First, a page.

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UN urges support for Iraq

August 8, 2014

UN Security Council has urged international support following latest violence in Iraq, which has seen militants move towards the country's north. The US has denied reports that it has already begun airstrikes over Iraq.

Irak Kämpfe Kurden Peshmerga 07.08.2014
Image: picture-alliance/dpa

The Security Council in an emergency session on Thursday condemned attacks by fighters from the "Islamic State" (IS) in northern Iraq, and called on the international community to support the country's government and population.

IS militants moved towards the Kurdish capital of Irbil on Thursday, seizing Iraq's main Christian city of Qaraqosh and forcing tens of thousands to flee.

"The members of the Security Council call on the international community to support the government and people of Iraq and to do all it can to help alleviate the suffering of the population affected by the current conflict in Iraq," said Britain's UN Ambassador Mark Lyall Grant, who is serving as the council's president for August.

The closed-door meeting of the 15-member council was held at France's request.

"It's quite clear that [IS] has expanded its attacks very widely into Kurdish areas," Grant told reporters. "There was a deep alarm in the Security Council about the speed of events."

Pentagon denies airstrikes

A Pentagon spokesman Rear Admiral John Kirby denied media reports that US warplanes had already bombed militant targets in Iraq.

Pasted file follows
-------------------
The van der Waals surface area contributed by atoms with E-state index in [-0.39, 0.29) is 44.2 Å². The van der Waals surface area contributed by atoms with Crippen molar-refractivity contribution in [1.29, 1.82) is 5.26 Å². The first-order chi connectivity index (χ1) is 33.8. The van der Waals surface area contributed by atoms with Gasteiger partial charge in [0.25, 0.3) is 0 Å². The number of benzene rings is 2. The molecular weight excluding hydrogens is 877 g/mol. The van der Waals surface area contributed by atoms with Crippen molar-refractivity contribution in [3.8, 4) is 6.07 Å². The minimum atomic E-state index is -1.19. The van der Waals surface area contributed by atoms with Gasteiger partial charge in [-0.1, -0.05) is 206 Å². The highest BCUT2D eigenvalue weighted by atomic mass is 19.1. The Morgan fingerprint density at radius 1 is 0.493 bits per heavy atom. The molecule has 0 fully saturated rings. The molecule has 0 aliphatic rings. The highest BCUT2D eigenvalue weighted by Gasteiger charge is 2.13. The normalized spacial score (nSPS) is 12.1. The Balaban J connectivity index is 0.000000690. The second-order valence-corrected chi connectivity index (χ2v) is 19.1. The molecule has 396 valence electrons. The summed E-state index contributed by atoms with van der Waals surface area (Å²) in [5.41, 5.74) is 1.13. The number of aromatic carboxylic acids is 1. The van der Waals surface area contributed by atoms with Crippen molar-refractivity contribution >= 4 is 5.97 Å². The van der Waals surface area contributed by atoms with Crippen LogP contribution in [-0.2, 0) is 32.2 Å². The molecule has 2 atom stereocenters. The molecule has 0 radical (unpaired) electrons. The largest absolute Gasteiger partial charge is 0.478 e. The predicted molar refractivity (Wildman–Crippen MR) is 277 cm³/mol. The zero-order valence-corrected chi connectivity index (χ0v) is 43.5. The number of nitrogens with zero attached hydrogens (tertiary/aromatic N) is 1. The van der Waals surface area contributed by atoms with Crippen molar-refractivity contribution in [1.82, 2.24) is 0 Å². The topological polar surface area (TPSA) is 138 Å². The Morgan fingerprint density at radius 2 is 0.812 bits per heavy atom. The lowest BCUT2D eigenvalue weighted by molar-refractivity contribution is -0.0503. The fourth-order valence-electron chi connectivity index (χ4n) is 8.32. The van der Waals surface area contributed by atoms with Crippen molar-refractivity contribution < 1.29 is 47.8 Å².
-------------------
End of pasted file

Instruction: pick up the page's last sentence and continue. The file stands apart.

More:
The US has a diplomatic consul and military operations center in Irbil.

A spokesman for the Kurdish peshmerga force told the AFP news agency that US airstrikes had hit two IS targets in northern Iraq.

"F-16's first entered Iraqi airspace on a reconnaissance mission and are now targeting Daash (IS) in Gwer and the Sinjar region," Holgard Hekmat said at around 2100 UTC.

Hekmat said the bridge linking Mosul to Gwer, which he described as IS militants' "main supply line," had been hit. Gwer lies only 30 kilometers (20 miles) southeast of the main border checkpoint leading into the autonomous Kurdistan region.

US mulling action

Senior US officials told news agencies that the US was weighing its options on Iraq, including the first airstrikes in the country since the 2011 troop pullout.

However, White House spokesman Josh Earnest said any US military action would be "very limited in scope" and insisted the unrest in Iraq would be solved diplomatically, not militarily.

"The situation is nearing a humanitarian catastrophe," Earnest said. "We are gravely concerned for the (Iraqi people's) health and safety."

dr/av (AP, Reuters, AFP, dpa)